(Yep, it’s rerun time again. My writey-time must again be devoted to getting my Clergy Training Program done, lest I risk losing my clergy status. New stuff next week! Maybe I can even use some of my CTP as an article here, if I’m creative enough. -R)
Just before every High Day rite we do, I walk around the nemeton (or the room at the Ed Center or the Friends Meeting House) to look at the various altars. Partly I’m just making sure that everything is set up correctly, because I’m the Senior Druid and that’s part of my job. But I also consider it a part of my personal ritual preparation. Our altars have evolved over the course of the 15 years that we’ve been around, and being around them reminds me of the relationships our Grove has built with our Gods during that time, and the many people who have attended our many rituals.
Over on the Shining Ones altar, I see the statues we got for Lugh, Bríd, and Aren (well, it’s a statue of Dionysus, but he looks a lot like our vision of Aren) that we bought from Sacred Source several years ago. We ran a pledge drive to get donations to replace our old statues, which had gotten chipped throughout the years. (Terra cotta statues may be a lot lighter than marble ones, but they sure don’t last as long!) Our current statues are looking a little beaten up, but we can probably wait a year or two before needing to replace them. I also see the puffy stuffed sun that was designed to be attached to a child’s school backpack zipper, to make it easier to open. I saw it on my journey back from Muin Mound Madness in 1998, and since we didn’t have any kind of representation for Bel on our Shining Ones altar at the time, I thought it would be perfect.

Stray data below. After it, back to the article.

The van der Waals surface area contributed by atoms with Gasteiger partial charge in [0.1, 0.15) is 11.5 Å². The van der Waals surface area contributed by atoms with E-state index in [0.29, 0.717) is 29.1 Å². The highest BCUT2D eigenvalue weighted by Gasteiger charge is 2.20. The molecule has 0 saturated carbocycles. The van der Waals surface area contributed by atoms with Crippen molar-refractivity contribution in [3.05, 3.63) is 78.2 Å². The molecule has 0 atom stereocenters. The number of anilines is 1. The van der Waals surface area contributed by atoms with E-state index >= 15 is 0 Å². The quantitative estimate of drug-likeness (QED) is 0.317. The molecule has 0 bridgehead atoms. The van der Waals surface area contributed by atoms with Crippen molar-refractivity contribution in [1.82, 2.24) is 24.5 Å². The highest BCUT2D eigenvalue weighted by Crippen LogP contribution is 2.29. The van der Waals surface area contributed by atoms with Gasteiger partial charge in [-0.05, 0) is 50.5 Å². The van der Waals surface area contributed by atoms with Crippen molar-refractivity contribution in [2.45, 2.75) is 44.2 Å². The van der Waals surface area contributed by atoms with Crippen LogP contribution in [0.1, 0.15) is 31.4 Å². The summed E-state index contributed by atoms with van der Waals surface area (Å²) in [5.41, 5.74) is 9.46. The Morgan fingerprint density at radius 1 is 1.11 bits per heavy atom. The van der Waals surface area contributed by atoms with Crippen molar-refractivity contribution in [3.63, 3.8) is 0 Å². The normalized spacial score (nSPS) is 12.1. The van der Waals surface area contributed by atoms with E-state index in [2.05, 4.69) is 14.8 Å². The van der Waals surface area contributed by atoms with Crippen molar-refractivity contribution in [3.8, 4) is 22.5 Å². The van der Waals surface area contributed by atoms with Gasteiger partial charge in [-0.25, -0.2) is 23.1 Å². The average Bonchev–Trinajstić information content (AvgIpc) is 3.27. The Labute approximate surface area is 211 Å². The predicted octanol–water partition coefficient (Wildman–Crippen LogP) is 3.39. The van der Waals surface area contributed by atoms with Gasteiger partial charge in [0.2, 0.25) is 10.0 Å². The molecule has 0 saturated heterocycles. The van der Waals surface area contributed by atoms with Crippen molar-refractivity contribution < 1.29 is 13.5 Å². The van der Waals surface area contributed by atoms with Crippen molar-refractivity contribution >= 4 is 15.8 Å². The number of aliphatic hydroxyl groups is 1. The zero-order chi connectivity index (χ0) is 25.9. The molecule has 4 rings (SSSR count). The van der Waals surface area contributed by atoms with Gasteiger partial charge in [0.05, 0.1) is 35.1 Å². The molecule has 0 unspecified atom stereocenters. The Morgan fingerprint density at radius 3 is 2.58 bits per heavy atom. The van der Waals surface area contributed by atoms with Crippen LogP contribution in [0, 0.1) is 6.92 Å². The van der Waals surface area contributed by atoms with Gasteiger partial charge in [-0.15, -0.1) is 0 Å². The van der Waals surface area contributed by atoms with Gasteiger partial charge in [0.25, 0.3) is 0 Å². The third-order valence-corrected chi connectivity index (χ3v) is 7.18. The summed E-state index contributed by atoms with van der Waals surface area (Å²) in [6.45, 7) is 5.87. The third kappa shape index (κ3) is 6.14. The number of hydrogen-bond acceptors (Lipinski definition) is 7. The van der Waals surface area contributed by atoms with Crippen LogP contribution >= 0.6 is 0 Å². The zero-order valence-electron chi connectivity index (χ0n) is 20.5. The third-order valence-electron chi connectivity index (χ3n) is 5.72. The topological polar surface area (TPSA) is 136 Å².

On the Nature Spirits altar, of course, we have the Stag Head, which Fox carved for us back in the early days of our Spring Hunt. I remember when he, Kestrel, and I went out to the place where we would end up placing our permanent shrine to Mannanan, and did a group meditation to discover what symbol the Stag God wanted us to know him by. The one we came up with is currently painted on the Stag Head—take a look the next time you see it. If you look closely, you may notice that the ears aren’t quite finished! But I can’t complain too much, as my own woodcarving ability is limited to whittling small sticks out of slightly larger sticks.
For the last few years, our nemeton has had a herm set up as a space for people to make offerings to the Greek gods. We set it up at our Lughnasadh festival back in 2006, and we’ve used it in our High Day rites, as well as the Greek rites we’ve done at our Lughnasadhs. It’s a simple wooden post adorned with a wire caduceus (the wand of Hermes), with a flat wooden board at the base for offerings. I think we still need to come up with a portable version for our indoor winter rites, maybe that can be an An Bruane project this fall.